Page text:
how do i trademark an idea the simplest explanation for how to trademark an idea is that you cannot do so trademarks provide protection for names logos and other types of identifiers that indicate which business has made a product or provided a service for customers and clients this type of protection is extended to actual things that can be seen or read which are used to identify one business from another and avoid customer confusion while providing protection of intellectual property since an idea is not typically considered a real form of intellectual property you cannot trademark an idea even though you cannot trademark an idea there are three major ways in which you can protect a given form of intellectual property all of these methods protect something that is real or at least visible something that has gone from being an idea to being a reality copyrights protect works of Arts and artistic creations including everything from drawings and poems to pieces of music and architectural designs patents are used to protect inventions and machines those that establish new ways of doing things were new versions of an established concept a trademark is established to protect intellectual property that serves to identify a product or service provided by a business and you cannot trademark an idea because it does not serve as such an identifier intellectual property protection extended through these types of marks protect only an actual product or realized creation you cannot trademark an idea simply because as a concept ideas do not constitute actual property this would be similar to someone attempting to declare ownership of a hypothetical landmass that may arise at a future date due to volcanic activity beneath the Earth's oceans you cannot trademark an idea because you cannot trademark the potential or concept of something only an actual thing that serves to identify your business or services when you register a trademark you must also provide a drawing of your trademark and you will usually need to provide a sample of the trademark in use since an idea exists in an ephemeral sort of way you could not provide a drawing of an idea and so you could not trade market being able to trademark an idea would also create great potential for abuse as various businesses and individuals could lay claim to entire concepts thereby eliminating any risk of competition since the very idea of a particular product or service would be protected by trademark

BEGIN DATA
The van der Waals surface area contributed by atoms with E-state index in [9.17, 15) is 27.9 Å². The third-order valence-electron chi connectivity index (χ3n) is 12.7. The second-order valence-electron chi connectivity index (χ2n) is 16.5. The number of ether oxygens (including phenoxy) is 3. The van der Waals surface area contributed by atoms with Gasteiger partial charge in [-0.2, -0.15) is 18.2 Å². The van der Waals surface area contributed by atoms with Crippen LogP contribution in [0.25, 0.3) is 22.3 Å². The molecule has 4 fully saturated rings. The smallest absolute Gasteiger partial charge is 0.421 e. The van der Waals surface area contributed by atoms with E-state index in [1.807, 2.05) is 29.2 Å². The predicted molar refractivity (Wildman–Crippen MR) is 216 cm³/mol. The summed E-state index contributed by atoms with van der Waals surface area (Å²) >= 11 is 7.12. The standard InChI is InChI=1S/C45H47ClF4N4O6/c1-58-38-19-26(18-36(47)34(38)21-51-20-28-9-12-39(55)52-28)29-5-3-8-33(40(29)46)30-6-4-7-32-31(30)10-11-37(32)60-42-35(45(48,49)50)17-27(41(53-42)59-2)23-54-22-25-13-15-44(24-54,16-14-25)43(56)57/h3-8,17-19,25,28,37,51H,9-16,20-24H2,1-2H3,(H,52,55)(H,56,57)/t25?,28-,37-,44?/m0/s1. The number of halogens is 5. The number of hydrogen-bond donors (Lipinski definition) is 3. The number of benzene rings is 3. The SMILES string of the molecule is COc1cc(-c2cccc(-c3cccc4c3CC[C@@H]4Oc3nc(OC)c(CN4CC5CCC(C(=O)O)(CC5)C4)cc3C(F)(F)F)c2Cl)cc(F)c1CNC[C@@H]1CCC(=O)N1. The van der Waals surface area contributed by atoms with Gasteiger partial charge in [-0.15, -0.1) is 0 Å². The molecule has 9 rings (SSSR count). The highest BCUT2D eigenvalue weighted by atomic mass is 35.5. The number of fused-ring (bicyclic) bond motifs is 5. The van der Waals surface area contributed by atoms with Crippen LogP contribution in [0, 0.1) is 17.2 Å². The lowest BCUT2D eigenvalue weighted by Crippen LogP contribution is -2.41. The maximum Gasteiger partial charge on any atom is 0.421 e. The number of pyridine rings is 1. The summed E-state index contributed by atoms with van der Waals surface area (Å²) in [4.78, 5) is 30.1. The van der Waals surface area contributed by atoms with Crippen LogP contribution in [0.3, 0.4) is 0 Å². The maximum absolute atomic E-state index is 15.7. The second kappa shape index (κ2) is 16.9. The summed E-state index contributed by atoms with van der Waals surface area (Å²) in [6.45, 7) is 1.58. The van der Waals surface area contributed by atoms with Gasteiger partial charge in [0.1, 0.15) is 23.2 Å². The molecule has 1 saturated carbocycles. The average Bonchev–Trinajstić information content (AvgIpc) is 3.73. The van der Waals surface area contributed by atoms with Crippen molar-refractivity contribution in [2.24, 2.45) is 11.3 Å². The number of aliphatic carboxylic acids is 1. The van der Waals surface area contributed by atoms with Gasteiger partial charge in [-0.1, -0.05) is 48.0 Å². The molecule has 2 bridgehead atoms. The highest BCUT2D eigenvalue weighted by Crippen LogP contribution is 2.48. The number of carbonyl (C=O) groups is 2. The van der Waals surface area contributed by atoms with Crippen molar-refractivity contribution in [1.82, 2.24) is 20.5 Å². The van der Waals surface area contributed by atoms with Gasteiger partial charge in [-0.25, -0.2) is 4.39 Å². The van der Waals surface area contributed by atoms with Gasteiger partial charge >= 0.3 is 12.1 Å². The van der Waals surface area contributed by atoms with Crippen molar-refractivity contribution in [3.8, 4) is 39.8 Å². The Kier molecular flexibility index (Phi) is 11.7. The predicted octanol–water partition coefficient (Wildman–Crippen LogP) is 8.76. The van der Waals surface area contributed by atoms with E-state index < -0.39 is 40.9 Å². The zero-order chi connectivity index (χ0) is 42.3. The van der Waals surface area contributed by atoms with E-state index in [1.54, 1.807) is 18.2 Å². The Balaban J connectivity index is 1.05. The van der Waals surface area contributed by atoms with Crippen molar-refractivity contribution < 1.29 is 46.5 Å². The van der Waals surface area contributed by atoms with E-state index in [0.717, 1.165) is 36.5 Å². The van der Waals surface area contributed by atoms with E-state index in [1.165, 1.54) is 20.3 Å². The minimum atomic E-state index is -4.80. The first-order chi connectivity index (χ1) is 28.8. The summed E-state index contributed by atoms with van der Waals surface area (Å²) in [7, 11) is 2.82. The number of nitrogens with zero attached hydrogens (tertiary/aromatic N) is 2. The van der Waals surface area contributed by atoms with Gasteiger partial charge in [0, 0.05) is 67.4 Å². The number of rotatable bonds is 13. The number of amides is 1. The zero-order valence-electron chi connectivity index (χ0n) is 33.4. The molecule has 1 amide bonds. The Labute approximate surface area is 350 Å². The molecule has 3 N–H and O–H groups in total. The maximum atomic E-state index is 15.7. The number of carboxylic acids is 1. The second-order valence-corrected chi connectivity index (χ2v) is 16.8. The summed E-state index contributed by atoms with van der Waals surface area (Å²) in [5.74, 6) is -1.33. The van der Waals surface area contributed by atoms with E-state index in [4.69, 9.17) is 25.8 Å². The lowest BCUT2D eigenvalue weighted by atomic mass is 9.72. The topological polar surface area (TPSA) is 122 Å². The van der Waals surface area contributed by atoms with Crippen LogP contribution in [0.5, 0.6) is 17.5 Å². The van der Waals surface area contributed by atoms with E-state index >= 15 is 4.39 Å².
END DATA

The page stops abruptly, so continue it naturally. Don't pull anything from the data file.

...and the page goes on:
Thanks for your comment Sol Graff, have a nice day.